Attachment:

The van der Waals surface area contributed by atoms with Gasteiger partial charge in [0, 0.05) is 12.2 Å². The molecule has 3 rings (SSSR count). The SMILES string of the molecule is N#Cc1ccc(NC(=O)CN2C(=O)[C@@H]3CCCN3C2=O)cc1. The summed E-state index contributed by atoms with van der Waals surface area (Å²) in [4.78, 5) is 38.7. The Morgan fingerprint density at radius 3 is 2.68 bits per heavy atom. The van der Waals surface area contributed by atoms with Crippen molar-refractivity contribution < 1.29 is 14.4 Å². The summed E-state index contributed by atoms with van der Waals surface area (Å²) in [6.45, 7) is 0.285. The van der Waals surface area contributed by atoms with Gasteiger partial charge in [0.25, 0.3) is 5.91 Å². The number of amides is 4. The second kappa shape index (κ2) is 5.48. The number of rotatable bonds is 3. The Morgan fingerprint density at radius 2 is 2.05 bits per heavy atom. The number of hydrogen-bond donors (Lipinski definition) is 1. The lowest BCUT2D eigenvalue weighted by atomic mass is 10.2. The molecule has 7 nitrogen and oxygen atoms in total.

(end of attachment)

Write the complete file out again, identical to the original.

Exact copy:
The van der Waals surface area contributed by atoms with Gasteiger partial charge in [0, 0.05) is 12.2 Å². The molecule has 3 rings (SSSR count). The SMILES string of the molecule is N#Cc1ccc(NC(=O)CN2C(=O)[C@@H]3CCCN3C2=O)cc1. The summed E-state index contributed by atoms with van der Waals surface area (Å²) in [4.78, 5) is 38.7. The Morgan fingerprint density at radius 3 is 2.68 bits per heavy atom. The van der Waals surface area contributed by atoms with Crippen molar-refractivity contribution < 1.29 is 14.4 Å². The summed E-state index contributed by atoms with van der Waals surface area (Å²) in [6.45, 7) is 0.285. The van der Waals surface area contributed by atoms with Gasteiger partial charge in [0.25, 0.3) is 5.91 Å². The number of amides is 4. The second kappa shape index (κ2) is 5.48. The number of rotatable bonds is 3. The Morgan fingerprint density at radius 2 is 2.05 bits per heavy atom. The number of hydrogen-bond donors (Lipinski definition) is 1. The lowest BCUT2D eigenvalue weighted by atomic mass is 10.2. The molecule has 7 nitrogen and oxygen atoms in total.